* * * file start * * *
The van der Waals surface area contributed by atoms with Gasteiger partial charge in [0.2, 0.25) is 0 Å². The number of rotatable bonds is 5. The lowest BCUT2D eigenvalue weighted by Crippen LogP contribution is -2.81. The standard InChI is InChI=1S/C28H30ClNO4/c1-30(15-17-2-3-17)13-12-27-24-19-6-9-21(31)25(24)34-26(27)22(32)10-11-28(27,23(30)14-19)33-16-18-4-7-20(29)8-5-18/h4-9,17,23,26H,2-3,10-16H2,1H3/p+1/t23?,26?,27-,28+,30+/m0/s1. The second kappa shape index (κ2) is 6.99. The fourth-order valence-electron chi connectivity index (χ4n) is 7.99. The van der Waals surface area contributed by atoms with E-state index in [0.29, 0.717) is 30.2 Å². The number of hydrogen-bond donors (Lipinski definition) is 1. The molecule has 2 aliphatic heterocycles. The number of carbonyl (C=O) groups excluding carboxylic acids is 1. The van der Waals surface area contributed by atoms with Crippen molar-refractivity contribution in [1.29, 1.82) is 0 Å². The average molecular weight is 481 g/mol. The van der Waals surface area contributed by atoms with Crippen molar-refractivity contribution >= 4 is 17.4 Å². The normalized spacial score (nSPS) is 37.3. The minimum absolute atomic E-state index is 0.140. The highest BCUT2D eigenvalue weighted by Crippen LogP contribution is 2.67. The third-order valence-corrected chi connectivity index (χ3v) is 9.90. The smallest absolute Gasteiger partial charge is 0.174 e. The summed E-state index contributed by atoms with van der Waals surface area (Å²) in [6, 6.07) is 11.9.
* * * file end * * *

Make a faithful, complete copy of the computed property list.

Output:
The van der Waals surface area contributed by atoms with Gasteiger partial charge in [0.2, 0.25) is 0 Å². The number of rotatable bonds is 5. The lowest BCUT2D eigenvalue weighted by Crippen LogP contribution is -2.81. The standard InChI is InChI=1S/C28H30ClNO4/c1-30(15-17-2-3-17)13-12-27-24-19-6-9-21(31)25(24)34-26(27)22(32)10-11-28(27,23(30)14-19)33-16-18-4-7-20(29)8-5-18/h4-9,17,23,26H,2-3,10-16H2,1H3/p+1/t23?,26?,27-,28+,30+/m0/s1. The second kappa shape index (κ2) is 6.99. The fourth-order valence-electron chi connectivity index (χ4n) is 7.99. The van der Waals surface area contributed by atoms with E-state index in [0.29, 0.717) is 30.2 Å². The number of hydrogen-bond donors (Lipinski definition) is 1. The molecule has 2 aliphatic heterocycles. The number of carbonyl (C=O) groups excluding carboxylic acids is 1. The van der Waals surface area contributed by atoms with Crippen molar-refractivity contribution in [1.29, 1.82) is 0 Å². The average molecular weight is 481 g/mol. The van der Waals surface area contributed by atoms with Crippen molar-refractivity contribution >= 4 is 17.4 Å². The normalized spacial score (nSPS) is 37.3. The minimum absolute atomic E-state index is 0.140. The highest BCUT2D eigenvalue weighted by Crippen LogP contribution is 2.67. The third-order valence-corrected chi connectivity index (χ3v) is 9.90. The smallest absolute Gasteiger partial charge is 0.174 e. The summed E-state index contributed by atoms with van der Waals surface area (Å²) in [6, 6.07) is 11.9.